1932 - 2018
Max L. Rowe Professor Emeritus
Harry D. Krause joined the University of Illinois Law Faculty in 1963 as an Assistant Professor and rose to become the Max. L Rowe Professor of Law at the College of Law where he continued teaching until 2007. Before joining the academy, Professor Krause practiced tax law with Covington & Burling and international business law with Ford Motor Co.
During his still active career, Prof. Krause served as U.S. State Department delegate to The Hague Conference on Private International Law developing the Treaty on International Adoptions. As a Commissioner on Uniform State Laws, he served as Reporter for the Uniform Parentage Act and the Uniform Putative Fathers Act. As a member of the Academie Internationale de Droit Compare, he served as rapporteur on U.S. Law at Congresses all over the world. Professor Krause was appointed an Illinois Commissioner on Uniform Laws and is a life member of the American Law Institute. Professor Krause served as the Vice President of the International Society of Family Law and on ISFL’s Executive Council for over 2 decades. Professor Krause received the Alexander von Humboldt Research Prize in 1992. Professor Krause’s academic work lead to the recognition that non-marital children cannot be denied rights extended to other children, in Levy vs. Louisiana, 391 US 68 (1968).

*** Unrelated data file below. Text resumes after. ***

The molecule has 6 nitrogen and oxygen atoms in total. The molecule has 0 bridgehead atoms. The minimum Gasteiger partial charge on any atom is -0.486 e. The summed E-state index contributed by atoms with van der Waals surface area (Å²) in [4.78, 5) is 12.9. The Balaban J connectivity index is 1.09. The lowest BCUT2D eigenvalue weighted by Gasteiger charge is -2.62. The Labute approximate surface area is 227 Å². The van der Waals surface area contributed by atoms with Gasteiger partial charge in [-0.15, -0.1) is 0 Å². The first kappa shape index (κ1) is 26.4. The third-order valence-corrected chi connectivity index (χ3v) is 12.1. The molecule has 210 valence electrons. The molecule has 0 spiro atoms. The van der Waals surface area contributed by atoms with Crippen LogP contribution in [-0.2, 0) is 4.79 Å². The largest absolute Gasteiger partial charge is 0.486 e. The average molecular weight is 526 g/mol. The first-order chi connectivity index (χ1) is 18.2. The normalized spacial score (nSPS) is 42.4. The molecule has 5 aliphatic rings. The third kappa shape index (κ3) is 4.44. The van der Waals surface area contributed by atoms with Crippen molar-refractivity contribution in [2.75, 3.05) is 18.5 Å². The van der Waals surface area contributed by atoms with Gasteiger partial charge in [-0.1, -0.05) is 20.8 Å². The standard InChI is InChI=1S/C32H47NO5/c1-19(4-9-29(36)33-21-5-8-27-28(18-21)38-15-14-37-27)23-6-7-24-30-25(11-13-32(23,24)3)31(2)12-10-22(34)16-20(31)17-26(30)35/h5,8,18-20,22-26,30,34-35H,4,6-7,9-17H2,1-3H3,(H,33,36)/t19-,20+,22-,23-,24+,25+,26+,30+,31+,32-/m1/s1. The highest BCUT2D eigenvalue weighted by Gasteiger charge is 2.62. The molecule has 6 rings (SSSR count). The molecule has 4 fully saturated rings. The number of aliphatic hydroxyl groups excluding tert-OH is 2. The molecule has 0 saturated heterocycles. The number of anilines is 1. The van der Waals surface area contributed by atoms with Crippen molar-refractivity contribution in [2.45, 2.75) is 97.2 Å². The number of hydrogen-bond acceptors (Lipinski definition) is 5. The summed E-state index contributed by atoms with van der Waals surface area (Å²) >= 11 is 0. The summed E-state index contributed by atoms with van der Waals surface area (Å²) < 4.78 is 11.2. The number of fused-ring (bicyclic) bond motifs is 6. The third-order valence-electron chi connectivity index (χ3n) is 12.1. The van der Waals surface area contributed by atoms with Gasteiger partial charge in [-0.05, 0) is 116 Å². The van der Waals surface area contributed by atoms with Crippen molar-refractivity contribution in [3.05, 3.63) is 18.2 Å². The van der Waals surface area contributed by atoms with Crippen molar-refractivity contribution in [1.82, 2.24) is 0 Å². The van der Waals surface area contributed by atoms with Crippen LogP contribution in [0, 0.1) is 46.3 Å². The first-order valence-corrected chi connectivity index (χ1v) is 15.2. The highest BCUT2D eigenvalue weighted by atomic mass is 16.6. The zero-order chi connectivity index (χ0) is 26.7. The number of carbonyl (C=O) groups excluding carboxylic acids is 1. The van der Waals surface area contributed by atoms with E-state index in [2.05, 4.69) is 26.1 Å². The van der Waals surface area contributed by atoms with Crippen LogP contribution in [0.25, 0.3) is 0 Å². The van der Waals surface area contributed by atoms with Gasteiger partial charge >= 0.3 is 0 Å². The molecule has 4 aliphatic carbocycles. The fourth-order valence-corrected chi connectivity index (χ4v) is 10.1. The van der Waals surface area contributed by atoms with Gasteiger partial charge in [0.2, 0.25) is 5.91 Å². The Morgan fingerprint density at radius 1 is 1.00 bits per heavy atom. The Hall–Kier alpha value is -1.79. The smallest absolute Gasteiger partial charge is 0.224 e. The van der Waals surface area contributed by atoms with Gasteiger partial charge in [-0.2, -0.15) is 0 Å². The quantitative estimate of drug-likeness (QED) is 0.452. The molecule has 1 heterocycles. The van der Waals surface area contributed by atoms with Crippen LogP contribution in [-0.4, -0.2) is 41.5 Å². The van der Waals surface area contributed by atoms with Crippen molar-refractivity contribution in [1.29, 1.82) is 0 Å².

In honor of Professor Krause’s lifelong passion for mentoring emerging scholars in family law, the Family Law & Policy Program regularly hosts the Harry Krause Emerging Scholars Workshop to hone ideas and provide a platform for promising family law academics looking to break through.
reflections on Professor Krause's contributions
"Harry Krause was a giant in the field of family law and will be sorely missed. Professor Krause's work as a reporter for the Uniform Parentage Act and the Uniform Putative Fathers Act left a distinct imprint on the law, especially when it comes to non-marital fathers and non-marital families. I can think of no single academic who did more to bring respect and meaningful inclusion of non-marital children into the full panoply of legal rights for children, so that nonmarital children cannot be denied rights extended to maritalchildren. Perhaps as profound and lasting an impact, Harry Krause served as a wonderful mentor to new faculty in the field, both in the United States and far beyond. It is no surprise that the Harry Krause Emerging Scholars Workshop established by the Family Law & Policy Program has become the forum for newer faculty to hone their scholarship and own voices as scholars. Harry’s legacy is experiencing a renaissance as newer scholars rediscover Harry’s work and all the insights it offers for the challenges facing families today. "
--Robin Fretwell Wilson
"The impact of Harry Krause’s scholarship on family law is a testament to his life’s work. But, his reputation for mentoring up-and-coming academics is equally well-known. That commitment to budding academics lives on through the Harry Krause Emerging Scholars program. Through the program, young family law scholars can be recognized for their work and build vital connections with leaders in the field. I am grateful for that opportunity as a 2016 participant in the program and will honor Harry Krause’s legacy by paying that generosity forward to future aspiring family law scholars."